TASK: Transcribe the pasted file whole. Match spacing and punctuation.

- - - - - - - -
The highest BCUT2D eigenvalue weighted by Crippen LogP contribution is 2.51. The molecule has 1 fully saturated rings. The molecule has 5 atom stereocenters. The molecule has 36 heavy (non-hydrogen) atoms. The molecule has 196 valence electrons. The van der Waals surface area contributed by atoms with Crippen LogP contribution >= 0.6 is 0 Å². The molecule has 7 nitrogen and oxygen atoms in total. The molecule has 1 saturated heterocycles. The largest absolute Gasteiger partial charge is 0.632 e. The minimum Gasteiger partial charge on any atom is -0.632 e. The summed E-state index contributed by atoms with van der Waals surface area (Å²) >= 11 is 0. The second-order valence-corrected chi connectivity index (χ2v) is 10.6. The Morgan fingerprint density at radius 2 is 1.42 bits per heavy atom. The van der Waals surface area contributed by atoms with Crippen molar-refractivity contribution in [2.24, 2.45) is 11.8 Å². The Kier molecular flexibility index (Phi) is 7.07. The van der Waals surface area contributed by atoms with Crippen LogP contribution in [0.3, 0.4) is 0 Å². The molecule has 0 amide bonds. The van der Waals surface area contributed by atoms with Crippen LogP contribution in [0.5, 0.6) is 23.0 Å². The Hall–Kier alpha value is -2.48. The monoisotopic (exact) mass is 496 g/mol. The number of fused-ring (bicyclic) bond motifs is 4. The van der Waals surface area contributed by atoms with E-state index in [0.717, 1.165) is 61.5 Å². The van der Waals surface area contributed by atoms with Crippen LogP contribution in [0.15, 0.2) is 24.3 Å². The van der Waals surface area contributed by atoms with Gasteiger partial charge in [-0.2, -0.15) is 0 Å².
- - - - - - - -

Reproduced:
The highest BCUT2D eigenvalue weighted by Crippen LogP contribution is 2.51. The molecule has 1 fully saturated rings. The molecule has 5 atom stereocenters. The molecule has 36 heavy (non-hydrogen) atoms. The molecule has 196 valence electrons. The van der Waals surface area contributed by atoms with Crippen LogP contribution >= 0.6 is 0 Å². The molecule has 7 nitrogen and oxygen atoms in total. The molecule has 1 saturated heterocycles. The largest absolute Gasteiger partial charge is 0.632 e. The minimum Gasteiger partial charge on any atom is -0.632 e. The summed E-state index contributed by atoms with van der Waals surface area (Å²) >= 11 is 0. The second-order valence-corrected chi connectivity index (χ2v) is 10.6. The Morgan fingerprint density at radius 2 is 1.42 bits per heavy atom. The van der Waals surface area contributed by atoms with Crippen molar-refractivity contribution in [2.24, 2.45) is 11.8 Å². The Kier molecular flexibility index (Phi) is 7.07. The van der Waals surface area contributed by atoms with Crippen LogP contribution in [0.3, 0.4) is 0 Å². The molecule has 0 amide bonds. The van der Waals surface area contributed by atoms with Crippen LogP contribution in [0.5, 0.6) is 23.0 Å². The Hall–Kier alpha value is -2.48. The monoisotopic (exact) mass is 496 g/mol. The number of fused-ring (bicyclic) bond motifs is 4. The van der Waals surface area contributed by atoms with E-state index in [0.717, 1.165) is 61.5 Å². The van der Waals surface area contributed by atoms with Crippen LogP contribution in [0.15, 0.2) is 24.3 Å². The van der Waals surface area contributed by atoms with Gasteiger partial charge in [-0.2, -0.15) is 0 Å².